Gabin is excellent — I’d never heard him speak English before! His accent isn’t too strong, although his friend Nutsy (Claude Rains) unfortunately sounds like “Nazi” when Gabin calls him by name. Whether it’s from taking her cues from Gabin’s simmering underplaying, or because Mayo’s got her tightly under control, or whatever else, Ida Lupino is spectacularly effective, a very modern, muted kind of performance that holds everything back for the key moments. And I like Ida anyway. She’s doing her natural cockney accent with a soupçonof Californian, and that seems to help her attain an unusual level of naturalism. We care far more about her than we do about Gabin, which works fine for the film.

Thomas Mitchell and Claude Rains are as excellent as one would expect, although Rains doesn’t quite get into the swing of the underplaying — he’s always very measured and clipped, and has a formality that’s perhaps very slightly out of keeping with the general air of relaxation. Mitchell, looking like a schoolboy whose suddenly SPROUTED, makes a weird and memorable villain, although by characterising him as a weak parasite, the script robs him of the chance to add serious dramatic tension to the meandering plot, at least until the end.

The Production Code seems to have imposed strange limitations on the film (Lupino’s past life appears to have been a shameful one, but the occupation given her – hash-slinger – hardly seems sufficiently sinful), yet at the end Gabin is effectively a murderer twice over, which seems odd, to say the least. Not unwelcome, but odd. The movie is a decidedly eccentric addition to Fox’s output, but a welcome one. Nevertheless, the makers might have capitalized on Gabin a bit more…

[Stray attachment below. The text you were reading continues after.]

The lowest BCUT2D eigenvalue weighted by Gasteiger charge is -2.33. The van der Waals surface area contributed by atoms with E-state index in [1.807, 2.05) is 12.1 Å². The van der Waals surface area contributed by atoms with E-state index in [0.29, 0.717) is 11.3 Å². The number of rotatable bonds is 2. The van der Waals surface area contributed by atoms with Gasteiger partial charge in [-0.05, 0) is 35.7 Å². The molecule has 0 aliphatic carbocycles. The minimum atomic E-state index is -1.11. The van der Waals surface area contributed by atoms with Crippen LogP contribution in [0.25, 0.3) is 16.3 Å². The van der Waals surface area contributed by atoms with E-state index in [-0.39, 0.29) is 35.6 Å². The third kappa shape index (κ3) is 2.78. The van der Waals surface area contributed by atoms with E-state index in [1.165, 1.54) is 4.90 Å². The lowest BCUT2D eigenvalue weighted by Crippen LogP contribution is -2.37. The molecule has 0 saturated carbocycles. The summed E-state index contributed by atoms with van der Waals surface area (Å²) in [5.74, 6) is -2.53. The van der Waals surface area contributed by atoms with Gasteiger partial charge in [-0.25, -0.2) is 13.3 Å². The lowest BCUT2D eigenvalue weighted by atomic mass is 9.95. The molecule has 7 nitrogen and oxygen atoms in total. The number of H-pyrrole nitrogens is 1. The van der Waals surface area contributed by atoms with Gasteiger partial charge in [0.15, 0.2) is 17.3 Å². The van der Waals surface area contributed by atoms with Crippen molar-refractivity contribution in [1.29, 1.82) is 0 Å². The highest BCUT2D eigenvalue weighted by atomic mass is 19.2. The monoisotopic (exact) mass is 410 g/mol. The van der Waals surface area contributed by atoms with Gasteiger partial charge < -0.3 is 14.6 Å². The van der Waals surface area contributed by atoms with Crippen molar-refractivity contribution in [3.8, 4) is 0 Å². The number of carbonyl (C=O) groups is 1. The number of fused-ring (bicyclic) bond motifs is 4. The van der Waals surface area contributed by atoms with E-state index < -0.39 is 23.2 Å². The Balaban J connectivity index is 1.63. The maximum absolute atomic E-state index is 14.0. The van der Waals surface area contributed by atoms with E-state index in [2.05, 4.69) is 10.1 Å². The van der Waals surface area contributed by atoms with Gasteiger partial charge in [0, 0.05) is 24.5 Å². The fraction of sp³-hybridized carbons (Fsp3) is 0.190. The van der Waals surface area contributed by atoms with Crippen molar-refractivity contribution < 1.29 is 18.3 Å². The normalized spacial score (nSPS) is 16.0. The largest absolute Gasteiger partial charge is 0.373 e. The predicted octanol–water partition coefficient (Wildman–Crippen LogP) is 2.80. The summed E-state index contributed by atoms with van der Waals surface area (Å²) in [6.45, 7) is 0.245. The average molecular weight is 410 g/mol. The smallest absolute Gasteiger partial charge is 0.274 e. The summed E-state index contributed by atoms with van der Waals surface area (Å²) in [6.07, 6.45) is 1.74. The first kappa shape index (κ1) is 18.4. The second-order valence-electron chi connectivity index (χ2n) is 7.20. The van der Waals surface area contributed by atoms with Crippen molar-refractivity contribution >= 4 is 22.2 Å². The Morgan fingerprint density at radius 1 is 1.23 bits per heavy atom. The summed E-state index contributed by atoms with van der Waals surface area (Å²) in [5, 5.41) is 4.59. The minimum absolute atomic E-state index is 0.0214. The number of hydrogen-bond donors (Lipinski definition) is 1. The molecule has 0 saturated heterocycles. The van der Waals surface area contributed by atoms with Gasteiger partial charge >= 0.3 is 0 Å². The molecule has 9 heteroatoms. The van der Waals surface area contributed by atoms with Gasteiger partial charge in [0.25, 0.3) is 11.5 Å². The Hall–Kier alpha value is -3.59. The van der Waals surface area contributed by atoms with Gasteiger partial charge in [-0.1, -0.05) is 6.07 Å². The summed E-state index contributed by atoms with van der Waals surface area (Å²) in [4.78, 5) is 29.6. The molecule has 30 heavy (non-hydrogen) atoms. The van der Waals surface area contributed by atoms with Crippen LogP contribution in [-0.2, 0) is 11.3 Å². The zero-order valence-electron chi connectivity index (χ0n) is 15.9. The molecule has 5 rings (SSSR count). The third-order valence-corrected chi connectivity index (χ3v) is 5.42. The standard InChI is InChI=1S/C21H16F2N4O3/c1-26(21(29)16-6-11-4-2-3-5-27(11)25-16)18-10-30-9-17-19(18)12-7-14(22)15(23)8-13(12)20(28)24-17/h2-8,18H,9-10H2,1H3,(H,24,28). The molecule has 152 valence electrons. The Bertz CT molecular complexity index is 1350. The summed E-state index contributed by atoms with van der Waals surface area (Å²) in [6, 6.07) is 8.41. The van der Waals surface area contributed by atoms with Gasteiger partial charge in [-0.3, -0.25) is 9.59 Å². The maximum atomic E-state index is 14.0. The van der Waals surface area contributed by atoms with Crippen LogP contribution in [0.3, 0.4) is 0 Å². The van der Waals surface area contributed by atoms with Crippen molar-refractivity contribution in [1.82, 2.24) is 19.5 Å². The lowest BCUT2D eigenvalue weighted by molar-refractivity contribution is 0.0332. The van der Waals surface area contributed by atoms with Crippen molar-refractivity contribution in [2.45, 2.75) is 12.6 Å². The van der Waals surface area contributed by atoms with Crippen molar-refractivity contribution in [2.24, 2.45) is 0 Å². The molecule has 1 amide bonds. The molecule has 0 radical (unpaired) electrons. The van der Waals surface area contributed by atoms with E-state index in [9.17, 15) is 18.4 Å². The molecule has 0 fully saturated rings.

Mistake One: introducing Gabin drunk, and then hungover (there’s a magnificent expressionistic drunkenness montage) means it’s a very long time before we get to see him as he naturally IS. It’s a striking entrance, struggling with his dog leash and demanding a pint of whisky, but it takes a definite chance. Thomas Mitchell in this scene appears more like a comedy sidekick than a villainous blackmailer, and he appears to have no hold on Gabin whatsoever, which has fairly disastrous effects on the narrative tension. He can only reassert himself by towel-whopping a naked Claude Rains — the movie has driven him to this extreme!

Mistake Two: Gabin strips to the waist to rescue Lupino from drowning, and the sight is awe-inspiring. No Hollywood leading man was this ripped. He makes Johnny Weissmuller look doughy and wan. The mistake was in not having him partially denude every twenty minutes, on the slightest pretext. Audiences wouldn’t have been able to believe their eyes. Wives would have regarded their husbands in a new and dimmer light. Gabin, clothed, always has something of the schlub about him, albeit a strangely intense and fiery schlub, so this stripshow is particularly startling. He never did it in France, that I can recall, but had he done so in Hollywood he would have eroticized the hell out of the place. The sexual revolution would have started early.

Mistake Three: I can’t really call it a mistake, because looking at it now, MOONTIDE gains a great deal from it’s jerky plot movement and aimless characters, but jettisoning some of this gallic ennui and injecting some good old American THRUST would probably have worked wonders at the B.O. But I’m kind of glad they left it like this, a fogbound peculiarity, out of time and place.

THE IMPOSTOR, directed by Julien Duvivier from his own story, was Gabin’s second assault on the US market. Weirdly, his accent is stronger and he’s harder to understand in this one — presumably because Duvivier, as a Frenchman himself, was less able to troubleshoot on matters of pronunciation. It’s no big problem though.